The Astrophysics of Goodnight Moon



Chad Orzel's young son recently read the classic children's book Goodnight Moon by Margaret Wise Brown. He asked his father how long it took the rabbit to say goodnight to everything. Orzel ran some calculations based upon the movements of the moon (pictured above) over the course of the story:

So, how can we use this to measure the passage of time? Well, we know that the full moon in the sky covers an angle of about half a degree of arc. On our big copy of the book, the diameter of the moon in the final illustration is just about 7/8" (I only have an English-unit tape measure here), while the distance from the corner of the window to the outer edge of the moon is 2 and 5/8", exactly three times the diameter. So the moon has moved through about 1.5 degrees in the course of the story.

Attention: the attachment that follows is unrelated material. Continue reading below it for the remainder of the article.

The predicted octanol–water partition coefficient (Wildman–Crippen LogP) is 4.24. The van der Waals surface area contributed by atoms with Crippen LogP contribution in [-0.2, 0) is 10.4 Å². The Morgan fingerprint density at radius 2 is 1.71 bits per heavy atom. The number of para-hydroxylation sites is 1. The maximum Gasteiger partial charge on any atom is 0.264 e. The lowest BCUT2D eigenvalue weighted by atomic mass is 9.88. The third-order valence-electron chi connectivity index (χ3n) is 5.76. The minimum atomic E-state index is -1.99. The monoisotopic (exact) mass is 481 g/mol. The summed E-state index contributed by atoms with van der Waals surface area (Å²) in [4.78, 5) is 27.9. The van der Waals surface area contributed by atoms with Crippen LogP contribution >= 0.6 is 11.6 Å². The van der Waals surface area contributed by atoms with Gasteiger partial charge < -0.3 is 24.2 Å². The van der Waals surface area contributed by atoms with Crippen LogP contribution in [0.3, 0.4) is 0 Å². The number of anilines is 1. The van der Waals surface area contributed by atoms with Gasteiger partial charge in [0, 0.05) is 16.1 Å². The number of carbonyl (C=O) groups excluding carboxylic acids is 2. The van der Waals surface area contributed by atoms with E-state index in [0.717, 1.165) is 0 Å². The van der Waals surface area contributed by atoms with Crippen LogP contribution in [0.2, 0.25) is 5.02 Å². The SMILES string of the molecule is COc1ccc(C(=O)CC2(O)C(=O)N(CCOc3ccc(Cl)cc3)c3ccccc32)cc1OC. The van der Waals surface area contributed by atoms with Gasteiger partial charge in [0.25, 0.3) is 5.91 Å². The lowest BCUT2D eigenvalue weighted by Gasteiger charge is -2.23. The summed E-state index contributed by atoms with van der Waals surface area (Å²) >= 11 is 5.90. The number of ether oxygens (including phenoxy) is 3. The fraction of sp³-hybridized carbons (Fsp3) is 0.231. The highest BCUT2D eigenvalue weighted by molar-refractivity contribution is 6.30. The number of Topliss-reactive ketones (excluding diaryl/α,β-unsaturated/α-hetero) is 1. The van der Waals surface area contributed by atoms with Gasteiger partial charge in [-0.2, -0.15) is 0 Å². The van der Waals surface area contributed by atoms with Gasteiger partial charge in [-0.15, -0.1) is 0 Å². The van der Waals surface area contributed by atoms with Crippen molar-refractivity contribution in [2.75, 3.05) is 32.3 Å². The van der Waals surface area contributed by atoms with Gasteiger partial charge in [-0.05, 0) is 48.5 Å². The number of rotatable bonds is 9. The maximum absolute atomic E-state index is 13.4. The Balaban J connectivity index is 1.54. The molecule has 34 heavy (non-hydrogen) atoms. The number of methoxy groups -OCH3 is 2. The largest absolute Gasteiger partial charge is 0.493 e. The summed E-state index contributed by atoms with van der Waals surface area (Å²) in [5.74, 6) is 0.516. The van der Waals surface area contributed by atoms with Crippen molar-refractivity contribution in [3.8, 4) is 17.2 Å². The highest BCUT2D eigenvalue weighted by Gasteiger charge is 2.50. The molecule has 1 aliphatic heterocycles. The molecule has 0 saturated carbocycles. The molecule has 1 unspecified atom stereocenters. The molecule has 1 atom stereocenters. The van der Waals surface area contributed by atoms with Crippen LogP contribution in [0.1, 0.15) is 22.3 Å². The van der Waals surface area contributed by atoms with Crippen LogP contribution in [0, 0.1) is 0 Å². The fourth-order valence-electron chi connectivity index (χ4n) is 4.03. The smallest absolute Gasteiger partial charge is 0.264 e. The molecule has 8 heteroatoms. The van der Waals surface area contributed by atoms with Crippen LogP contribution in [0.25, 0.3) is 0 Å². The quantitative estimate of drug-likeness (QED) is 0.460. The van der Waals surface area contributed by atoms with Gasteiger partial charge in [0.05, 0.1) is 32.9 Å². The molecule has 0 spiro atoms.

Now, the Earth rotates through 360 degrees in just about 24 hours, which is 15 degrees per hour (the Moon's motion is slightly slower, owing to its orbital motion, but it's not a significant difference for our purposes). This suggests that the bunny's goodnight ritual takes about 0.1 hour, or six minutes.


Link via Geekosystem

Previously on Neatorama:
Goodnight Keith Moon
Goodnight Forest Moon

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